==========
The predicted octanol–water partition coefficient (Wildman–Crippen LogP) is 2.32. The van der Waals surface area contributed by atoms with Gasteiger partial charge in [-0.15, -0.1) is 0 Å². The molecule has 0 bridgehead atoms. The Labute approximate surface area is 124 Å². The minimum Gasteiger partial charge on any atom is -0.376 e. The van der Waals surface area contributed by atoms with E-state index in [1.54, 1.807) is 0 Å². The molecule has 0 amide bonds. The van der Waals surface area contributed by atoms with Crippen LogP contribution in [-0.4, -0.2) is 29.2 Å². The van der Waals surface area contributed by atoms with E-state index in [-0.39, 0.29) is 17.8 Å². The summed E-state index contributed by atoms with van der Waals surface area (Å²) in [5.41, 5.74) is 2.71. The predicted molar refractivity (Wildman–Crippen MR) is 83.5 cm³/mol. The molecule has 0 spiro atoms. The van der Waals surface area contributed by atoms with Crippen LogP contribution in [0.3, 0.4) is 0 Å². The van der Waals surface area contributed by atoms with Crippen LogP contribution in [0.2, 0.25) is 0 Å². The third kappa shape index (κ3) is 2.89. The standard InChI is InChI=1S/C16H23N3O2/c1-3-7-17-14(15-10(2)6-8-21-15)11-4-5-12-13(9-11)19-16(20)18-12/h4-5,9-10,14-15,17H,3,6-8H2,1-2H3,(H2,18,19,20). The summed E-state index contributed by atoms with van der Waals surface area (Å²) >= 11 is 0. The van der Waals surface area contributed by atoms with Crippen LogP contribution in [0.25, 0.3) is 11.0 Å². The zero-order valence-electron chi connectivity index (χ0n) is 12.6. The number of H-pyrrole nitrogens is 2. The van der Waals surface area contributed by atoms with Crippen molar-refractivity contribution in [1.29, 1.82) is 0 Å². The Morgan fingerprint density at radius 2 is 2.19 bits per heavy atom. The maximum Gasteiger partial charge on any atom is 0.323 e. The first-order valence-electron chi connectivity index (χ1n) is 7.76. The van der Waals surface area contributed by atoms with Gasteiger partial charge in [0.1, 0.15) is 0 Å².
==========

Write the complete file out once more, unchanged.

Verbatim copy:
The predicted octanol–water partition coefficient (Wildman–Crippen LogP) is 2.32. The van der Waals surface area contributed by atoms with Gasteiger partial charge in [-0.15, -0.1) is 0 Å². The molecule has 0 bridgehead atoms. The Labute approximate surface area is 124 Å². The minimum Gasteiger partial charge on any atom is -0.376 e. The van der Waals surface area contributed by atoms with E-state index in [1.54, 1.807) is 0 Å². The molecule has 0 amide bonds. The van der Waals surface area contributed by atoms with Crippen LogP contribution in [-0.4, -0.2) is 29.2 Å². The van der Waals surface area contributed by atoms with E-state index in [-0.39, 0.29) is 17.8 Å². The summed E-state index contributed by atoms with van der Waals surface area (Å²) in [5.41, 5.74) is 2.71. The predicted molar refractivity (Wildman–Crippen MR) is 83.5 cm³/mol. The molecule has 0 spiro atoms. The van der Waals surface area contributed by atoms with Crippen LogP contribution in [0.3, 0.4) is 0 Å². The van der Waals surface area contributed by atoms with Crippen LogP contribution in [0.2, 0.25) is 0 Å². The third kappa shape index (κ3) is 2.89. The standard InChI is InChI=1S/C16H23N3O2/c1-3-7-17-14(15-10(2)6-8-21-15)11-4-5-12-13(9-11)19-16(20)18-12/h4-5,9-10,14-15,17H,3,6-8H2,1-2H3,(H2,18,19,20). The summed E-state index contributed by atoms with van der Waals surface area (Å²) >= 11 is 0. The van der Waals surface area contributed by atoms with Crippen LogP contribution in [0.25, 0.3) is 11.0 Å². The zero-order valence-electron chi connectivity index (χ0n) is 12.6. The number of H-pyrrole nitrogens is 2. The van der Waals surface area contributed by atoms with Crippen molar-refractivity contribution in [1.29, 1.82) is 0 Å². The Morgan fingerprint density at radius 2 is 2.19 bits per heavy atom. The maximum Gasteiger partial charge on any atom is 0.323 e. The first-order valence-electron chi connectivity index (χ1n) is 7.76. The van der Waals surface area contributed by atoms with Gasteiger partial charge in [0.1, 0.15) is 0 Å².